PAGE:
Ethiopia’s foreign ministry said Friday it will issue identification cards to Rastafarians, granting rights to a community that has long complained of living in limbo in their “promised land”.
Rastafarians began immigrating to Ethiopia in the 1950s after Emperor Haile Selassie, whom they consider their messiah, set aside 500 acres (1,200 hectares) of land in the southern city of Shashamane for descendants of African slaves seeking to return “home”.
But the community shrank after Haile Selassie’s overthrow and eventual murder in the 1970s.
These days, the Rastafarian community in Shashamane numbers in the hundreds, but the religion’s adherents complain that they can’t own property, send their children to university or work because they’re not Ethiopian citizens.
Many have also turned their backs on their home countries by not renewing their passports, leaving them stateless.
Foreign ministry spokesman Meles Alem told AFP Rastafarians will now be eligible to receive ID cards that will allow them to reside and have most legal rights in the country.
However, while this card allows them residency they are still not considered citizens.
“There were questions for them to recognise their presence in the country, so that is what the government did,” Meles said.
Under the revised guidelines, the cards will also be available to foreigners who have contributed to the country’s development and to Israelis of Ethiopian descent, Meles said.
An Italian court has acquitted a man of cannabis possession because he is a Rastafarian and was using the drug to meditate.
The 30-year-old was arrested in May last year after police found eight grams of cannabis in his pocket and a further 50 grams at his home.
A prosecutor called for him to be sentenced to up to four months in prison, but his lawyer successfully argued he should be acquitted because cannabis is regarded as sacred in the Rastafari religion.
Explaining the judgement, the court in the southern coastal city of Bari said: “Rastafarians are followers of a religion whose believers use marijuana for meditation.” It added that the cannabis was only for his personal use.
Rastafari is a young religion that developed in the 1930s in Jamaica. Rastafarians believe Haile Selassie, a former Ethiopian Emperor, is the reincarnation of God or a destined emissary. They say he will return to Africa members of the black community who were transported away from the continent during the slave trade and colonisation.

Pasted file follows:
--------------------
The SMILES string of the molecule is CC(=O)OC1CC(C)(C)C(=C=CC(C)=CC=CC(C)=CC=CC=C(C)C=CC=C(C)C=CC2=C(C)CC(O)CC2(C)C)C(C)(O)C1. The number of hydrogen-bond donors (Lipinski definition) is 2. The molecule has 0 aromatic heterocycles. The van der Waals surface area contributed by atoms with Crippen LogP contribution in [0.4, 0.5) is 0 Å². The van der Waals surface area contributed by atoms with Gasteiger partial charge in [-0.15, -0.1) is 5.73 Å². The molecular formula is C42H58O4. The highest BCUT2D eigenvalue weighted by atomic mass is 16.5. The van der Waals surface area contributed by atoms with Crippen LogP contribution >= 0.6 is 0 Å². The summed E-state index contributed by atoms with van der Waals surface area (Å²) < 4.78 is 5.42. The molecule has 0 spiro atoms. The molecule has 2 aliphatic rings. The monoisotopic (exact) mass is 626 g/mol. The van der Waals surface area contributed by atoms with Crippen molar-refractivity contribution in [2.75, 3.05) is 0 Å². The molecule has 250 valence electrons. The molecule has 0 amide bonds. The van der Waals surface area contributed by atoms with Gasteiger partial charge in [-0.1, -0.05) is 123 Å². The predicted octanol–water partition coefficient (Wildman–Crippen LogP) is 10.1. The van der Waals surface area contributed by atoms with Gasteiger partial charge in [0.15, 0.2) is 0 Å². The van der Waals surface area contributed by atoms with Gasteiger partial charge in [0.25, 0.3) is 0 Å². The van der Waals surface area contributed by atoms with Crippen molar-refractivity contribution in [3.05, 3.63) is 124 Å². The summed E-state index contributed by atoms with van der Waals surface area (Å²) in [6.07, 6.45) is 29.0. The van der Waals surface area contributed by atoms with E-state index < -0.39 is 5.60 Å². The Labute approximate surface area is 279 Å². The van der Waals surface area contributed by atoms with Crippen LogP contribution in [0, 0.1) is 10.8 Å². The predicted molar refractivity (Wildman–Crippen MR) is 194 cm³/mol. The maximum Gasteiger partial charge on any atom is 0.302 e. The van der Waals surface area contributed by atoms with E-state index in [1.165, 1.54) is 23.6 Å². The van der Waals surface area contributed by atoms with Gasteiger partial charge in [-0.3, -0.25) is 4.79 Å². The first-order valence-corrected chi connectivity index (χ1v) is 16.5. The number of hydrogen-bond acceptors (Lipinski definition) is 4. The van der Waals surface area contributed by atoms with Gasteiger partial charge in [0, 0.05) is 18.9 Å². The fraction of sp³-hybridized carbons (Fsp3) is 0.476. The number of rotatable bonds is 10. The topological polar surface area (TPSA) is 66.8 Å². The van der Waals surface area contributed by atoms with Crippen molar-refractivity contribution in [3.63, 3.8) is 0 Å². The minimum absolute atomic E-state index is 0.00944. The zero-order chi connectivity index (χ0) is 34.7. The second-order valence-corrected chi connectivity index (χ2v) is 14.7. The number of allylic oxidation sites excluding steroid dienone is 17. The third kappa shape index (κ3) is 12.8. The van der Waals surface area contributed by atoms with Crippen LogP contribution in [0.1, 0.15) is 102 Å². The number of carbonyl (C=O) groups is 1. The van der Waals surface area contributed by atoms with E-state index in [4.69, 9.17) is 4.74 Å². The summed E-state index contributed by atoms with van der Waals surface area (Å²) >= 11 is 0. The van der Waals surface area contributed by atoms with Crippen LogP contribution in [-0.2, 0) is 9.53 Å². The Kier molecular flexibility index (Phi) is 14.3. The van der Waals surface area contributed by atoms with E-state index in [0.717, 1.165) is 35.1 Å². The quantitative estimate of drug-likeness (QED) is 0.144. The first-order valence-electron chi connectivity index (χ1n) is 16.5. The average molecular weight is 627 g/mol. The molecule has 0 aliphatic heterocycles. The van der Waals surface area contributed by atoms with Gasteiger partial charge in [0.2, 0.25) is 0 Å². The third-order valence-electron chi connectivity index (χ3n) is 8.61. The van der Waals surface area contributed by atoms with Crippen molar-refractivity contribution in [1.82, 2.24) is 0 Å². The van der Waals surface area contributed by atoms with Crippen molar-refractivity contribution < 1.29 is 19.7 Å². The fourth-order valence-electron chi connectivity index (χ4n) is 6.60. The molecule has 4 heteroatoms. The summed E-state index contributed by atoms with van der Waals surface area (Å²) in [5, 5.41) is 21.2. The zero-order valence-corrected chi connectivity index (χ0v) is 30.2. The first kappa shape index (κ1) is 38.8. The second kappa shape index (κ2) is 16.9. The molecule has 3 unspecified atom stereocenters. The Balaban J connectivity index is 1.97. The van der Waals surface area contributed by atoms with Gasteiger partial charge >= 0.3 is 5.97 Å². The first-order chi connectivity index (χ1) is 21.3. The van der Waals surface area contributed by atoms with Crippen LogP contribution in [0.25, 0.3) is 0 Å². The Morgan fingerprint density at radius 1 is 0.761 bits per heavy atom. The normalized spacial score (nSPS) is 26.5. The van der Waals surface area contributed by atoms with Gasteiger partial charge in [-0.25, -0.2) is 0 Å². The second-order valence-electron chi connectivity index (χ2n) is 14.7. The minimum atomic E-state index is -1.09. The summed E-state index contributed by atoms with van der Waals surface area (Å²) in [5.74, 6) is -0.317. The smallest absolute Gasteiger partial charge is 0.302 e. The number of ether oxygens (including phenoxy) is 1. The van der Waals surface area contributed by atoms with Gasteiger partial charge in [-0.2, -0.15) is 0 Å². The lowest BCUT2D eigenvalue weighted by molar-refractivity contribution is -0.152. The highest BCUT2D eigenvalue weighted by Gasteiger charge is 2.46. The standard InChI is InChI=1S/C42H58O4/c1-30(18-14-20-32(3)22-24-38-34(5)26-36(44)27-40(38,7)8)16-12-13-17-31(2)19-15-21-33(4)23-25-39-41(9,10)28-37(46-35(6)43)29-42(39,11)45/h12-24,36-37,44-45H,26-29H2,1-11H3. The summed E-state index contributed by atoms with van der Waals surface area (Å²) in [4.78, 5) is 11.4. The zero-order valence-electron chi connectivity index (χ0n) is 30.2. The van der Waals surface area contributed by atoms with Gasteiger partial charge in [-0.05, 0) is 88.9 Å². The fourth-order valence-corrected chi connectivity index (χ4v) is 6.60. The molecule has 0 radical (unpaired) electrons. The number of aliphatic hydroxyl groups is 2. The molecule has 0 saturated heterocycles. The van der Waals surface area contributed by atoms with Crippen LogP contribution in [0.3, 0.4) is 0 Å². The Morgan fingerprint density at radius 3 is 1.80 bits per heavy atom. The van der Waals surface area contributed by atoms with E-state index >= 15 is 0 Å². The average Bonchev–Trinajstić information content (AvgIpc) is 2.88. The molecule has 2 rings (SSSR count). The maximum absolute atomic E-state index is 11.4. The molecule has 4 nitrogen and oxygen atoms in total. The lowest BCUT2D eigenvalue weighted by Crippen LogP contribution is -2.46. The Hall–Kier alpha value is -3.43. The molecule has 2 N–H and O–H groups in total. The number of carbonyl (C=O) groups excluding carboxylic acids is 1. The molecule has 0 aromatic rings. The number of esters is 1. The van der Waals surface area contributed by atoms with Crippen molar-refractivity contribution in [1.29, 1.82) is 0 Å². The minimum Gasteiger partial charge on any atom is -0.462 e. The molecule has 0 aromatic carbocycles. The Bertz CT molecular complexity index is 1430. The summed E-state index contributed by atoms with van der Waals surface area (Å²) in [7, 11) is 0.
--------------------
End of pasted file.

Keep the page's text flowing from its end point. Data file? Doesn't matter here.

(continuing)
A federal court ruling will allow Deon Glenn, an inmate at Trumbull Correctional Institution, to continue wearing dreadlocks as required by his religion.
As a practicing Rastafarian, Deon Glenn is required to let his hair grow and lock naturally, creating dreadlocks. Ohio prison policy prohibits that hairstyle, and any religious exemptions for dreadlocks.
Glenn sued under the Religious Land Use and Institutionalized Persons Act, and this week, he won his case.
Avidan Cover is Glenn’s lead attorney. He calls the ruling a statement that shows all religions should be taken seriously and respected.
“There are a host of accommodations set forward in Ohio policies for a number of religions,” said Cover. “It’s a lot less clear for a faith such as Rastafarianism. It’s not as well known, most adherents are a minority race.”
Cover says that while the ruling only applies to Glenn’s religious freedom, it might be helpful to other inmates in similar situations.
“I think the court opinion gives a good road map for state officials to change their policy without by the way compromising prison security,” said Cover.
The Ohio Department of Correction had argued that dreadlocks cannot be thoroughly searched without posing a risk to prison staff. In her written opinion, the judge noted the vast majority of other state prisons “manage the risk associated with dreadlocks short of a complete ban”.
Cover is representing a Youngstown inmate in a similar case still in court.
The Ohio Department of Rehabilitation and Correction declined to comment.
Making an effort to improve relations with the Rastafarian community, the government of Antigua and Barbuda issued an apology before the Organization of American States (OAS) for its decades of discrimination against the religious group. Sir Roland Sanders, the ambassador to the United States and the OAS, addressed the organization’s permanent council to inform the members that Gaston Browne, the Prime Minister of Antigua and Barbuda, apologized to the Rastafarian community and provided information about additional measures the government either has already taken or plans to take to enhance the rights of this minority group in the country.